LUCAP encourages student action in New Orleans community

A student on a ladderdips a brush into a paint bucket held up by another student while volunteering.

Jacob L'Hommedieu

Jacinta Bacot (left) and Brashanda McCoy (right) paint a home for the Saint Bernard Project initiative on Oct. 1st, 2022. The Saint Bernard Project is a disaster relief non- profit organization.

Sydney Piglia, Staff

From feeding homeless and low-income people on the third Saturday of every month at Crescent City Cafe, to helping rebuild homes in St. Bernard and Orleans parish through the St. Bernard Project, the Loyola University Community Action Program volunteers do it all,  said the program’s president, Shelbi Bias. 

The Loyola University Community Action Program is a student-run and organized volunteer organization that has been part of the Loyola community for 40 years. They give students opportunities to impact the local community through service, Bias said. 

“The best part of working with LUCAP is being able to make an impact in the community because small waves can lead to big changes,” Bias said.

Volunteers are connected directly to the community surrounding Loyola and immersing themselves in the New Orleans culture, she said.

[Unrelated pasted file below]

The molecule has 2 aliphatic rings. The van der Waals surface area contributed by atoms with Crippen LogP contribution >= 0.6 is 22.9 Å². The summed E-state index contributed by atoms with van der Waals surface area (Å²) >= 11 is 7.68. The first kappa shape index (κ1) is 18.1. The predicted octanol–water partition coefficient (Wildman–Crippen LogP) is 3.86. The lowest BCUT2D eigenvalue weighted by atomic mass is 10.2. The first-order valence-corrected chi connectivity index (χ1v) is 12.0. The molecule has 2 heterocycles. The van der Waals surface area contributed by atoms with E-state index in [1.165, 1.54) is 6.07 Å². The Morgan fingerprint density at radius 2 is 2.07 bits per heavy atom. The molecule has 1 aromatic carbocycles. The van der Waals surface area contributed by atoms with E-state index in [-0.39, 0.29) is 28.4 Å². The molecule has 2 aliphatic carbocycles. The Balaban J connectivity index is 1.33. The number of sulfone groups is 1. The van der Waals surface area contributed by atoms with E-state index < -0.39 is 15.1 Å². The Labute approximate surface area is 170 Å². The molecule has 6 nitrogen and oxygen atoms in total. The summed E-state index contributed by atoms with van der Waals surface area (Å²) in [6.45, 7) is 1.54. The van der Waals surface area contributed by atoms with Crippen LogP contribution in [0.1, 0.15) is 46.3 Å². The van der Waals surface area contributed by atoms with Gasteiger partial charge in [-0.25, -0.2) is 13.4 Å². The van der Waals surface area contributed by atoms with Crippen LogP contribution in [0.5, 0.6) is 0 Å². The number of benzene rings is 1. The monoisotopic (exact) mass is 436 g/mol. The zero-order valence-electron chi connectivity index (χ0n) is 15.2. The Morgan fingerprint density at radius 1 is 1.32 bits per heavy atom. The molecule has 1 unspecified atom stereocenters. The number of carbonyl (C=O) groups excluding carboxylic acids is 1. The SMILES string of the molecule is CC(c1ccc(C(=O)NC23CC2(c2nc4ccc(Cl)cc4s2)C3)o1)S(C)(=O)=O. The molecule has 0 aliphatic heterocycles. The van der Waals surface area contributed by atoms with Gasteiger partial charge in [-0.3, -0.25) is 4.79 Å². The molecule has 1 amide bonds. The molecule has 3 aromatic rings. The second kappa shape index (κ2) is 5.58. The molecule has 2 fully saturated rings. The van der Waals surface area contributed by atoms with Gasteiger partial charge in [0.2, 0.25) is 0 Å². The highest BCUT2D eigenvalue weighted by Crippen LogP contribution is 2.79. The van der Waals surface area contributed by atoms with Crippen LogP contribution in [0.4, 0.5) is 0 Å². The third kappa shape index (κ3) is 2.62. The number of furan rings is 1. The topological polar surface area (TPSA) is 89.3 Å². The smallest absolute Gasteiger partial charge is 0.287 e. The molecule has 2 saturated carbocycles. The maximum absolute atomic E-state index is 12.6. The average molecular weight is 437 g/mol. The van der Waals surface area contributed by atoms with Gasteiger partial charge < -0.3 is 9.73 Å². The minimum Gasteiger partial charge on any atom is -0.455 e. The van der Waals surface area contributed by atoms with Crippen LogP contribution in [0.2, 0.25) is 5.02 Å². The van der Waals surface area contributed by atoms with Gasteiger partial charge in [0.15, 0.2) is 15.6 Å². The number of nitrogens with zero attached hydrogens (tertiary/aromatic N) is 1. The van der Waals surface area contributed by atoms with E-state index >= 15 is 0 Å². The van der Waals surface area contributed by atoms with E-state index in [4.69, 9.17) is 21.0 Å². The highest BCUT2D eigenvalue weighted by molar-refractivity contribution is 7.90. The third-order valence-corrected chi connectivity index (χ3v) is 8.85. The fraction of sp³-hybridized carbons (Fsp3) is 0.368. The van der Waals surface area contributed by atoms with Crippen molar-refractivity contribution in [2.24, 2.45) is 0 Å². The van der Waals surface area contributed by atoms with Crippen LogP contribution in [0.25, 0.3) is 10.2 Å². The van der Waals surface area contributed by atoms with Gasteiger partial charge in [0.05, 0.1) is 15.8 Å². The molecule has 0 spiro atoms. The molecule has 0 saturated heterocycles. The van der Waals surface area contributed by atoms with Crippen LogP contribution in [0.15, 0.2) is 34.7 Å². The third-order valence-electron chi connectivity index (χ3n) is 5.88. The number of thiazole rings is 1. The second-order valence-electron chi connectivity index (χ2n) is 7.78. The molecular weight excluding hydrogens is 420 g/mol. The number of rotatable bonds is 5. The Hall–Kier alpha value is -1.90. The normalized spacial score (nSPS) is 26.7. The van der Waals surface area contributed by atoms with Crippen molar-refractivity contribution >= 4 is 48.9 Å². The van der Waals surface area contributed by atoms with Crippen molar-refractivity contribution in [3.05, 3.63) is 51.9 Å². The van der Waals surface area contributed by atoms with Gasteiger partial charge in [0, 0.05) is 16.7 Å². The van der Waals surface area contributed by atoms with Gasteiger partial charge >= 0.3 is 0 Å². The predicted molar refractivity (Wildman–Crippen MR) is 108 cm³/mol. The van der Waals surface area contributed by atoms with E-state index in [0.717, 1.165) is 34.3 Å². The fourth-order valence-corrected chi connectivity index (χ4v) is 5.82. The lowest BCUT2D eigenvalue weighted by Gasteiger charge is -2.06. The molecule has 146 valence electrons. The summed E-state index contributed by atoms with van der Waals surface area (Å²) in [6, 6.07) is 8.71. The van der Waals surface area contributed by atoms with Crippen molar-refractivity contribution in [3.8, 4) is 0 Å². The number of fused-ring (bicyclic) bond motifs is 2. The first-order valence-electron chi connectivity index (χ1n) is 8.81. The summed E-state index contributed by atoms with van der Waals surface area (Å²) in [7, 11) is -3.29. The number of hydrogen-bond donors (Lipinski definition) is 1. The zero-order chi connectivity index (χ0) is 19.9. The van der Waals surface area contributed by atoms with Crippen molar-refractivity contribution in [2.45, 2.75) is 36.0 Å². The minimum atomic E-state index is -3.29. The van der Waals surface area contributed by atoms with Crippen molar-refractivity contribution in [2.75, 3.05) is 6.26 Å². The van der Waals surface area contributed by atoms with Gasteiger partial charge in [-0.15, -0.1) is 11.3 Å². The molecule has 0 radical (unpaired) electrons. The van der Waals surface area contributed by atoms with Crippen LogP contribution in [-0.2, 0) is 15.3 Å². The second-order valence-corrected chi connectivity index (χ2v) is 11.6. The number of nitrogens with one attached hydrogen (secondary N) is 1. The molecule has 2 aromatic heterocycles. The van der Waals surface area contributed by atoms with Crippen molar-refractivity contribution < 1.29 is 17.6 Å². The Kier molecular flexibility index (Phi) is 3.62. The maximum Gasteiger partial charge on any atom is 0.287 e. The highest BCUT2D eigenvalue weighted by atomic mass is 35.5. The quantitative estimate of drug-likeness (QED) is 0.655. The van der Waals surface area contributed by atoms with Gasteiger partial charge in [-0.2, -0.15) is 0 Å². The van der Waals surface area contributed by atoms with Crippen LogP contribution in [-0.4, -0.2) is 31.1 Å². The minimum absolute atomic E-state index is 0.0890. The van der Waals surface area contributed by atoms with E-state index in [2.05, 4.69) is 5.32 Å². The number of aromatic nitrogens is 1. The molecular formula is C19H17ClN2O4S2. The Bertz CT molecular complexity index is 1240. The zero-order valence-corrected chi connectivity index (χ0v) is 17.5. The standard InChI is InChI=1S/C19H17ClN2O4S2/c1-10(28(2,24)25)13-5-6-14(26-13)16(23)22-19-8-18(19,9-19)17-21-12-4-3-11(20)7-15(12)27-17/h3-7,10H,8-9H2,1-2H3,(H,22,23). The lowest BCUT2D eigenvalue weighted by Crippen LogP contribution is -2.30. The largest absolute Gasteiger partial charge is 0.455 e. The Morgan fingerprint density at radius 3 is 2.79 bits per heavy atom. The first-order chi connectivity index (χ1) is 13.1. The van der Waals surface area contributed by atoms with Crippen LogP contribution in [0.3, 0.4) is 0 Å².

“Being able to not only bring awareness to Loyola students, many of which come from various cities, states, and countries is helpful, but to also have a hand in making improvements (feeding the hungry, rebuilding homes, decorating rain barrels) on these issues is also helpful,” Bias said. 

Volunteer coordinator Jai Shy, a junior majoring in sociology, has been volunteering with LUCAP since their freshman year and has especially enjoyed being able to walk dogs with the New Orleans Animal Rescue. 

“My experience has been very rewarding. I believe it is very important to give back in any capacity and LUCAP is connected with ways to serve the community,” Shy said.

Besides connecting students with serving the community, LUCAP also connects students with each other. Feelings of loneliness are especially common now after not only a long pandemic, but a growing societal push for hyper-independence. According from a VICE article from earlier this year, “30% of young people say they don’t know how to make new friends and they’ve never felt more alone.”

LUCAP helps students make direct connections with those they serve. Programs like Cafe Con Ingles, which has students teach English, or Joy Relief which provides help to victims of hurricanes give students those face-to-face relations that can often be hard to make. 

Students interested in volunteering with the Loyola University Community Action Program can sign up for various events through the link in their Instagram. Students can find an event perfect for them and get involved with a cause they care about, Bias said. 

Shy said volunteers learn “the value of giving back,” which can give students a break from the stress of academic life. 

“Get involved with LUCAP and live the Jesuit values we all hold dear to our heart,” Shy said.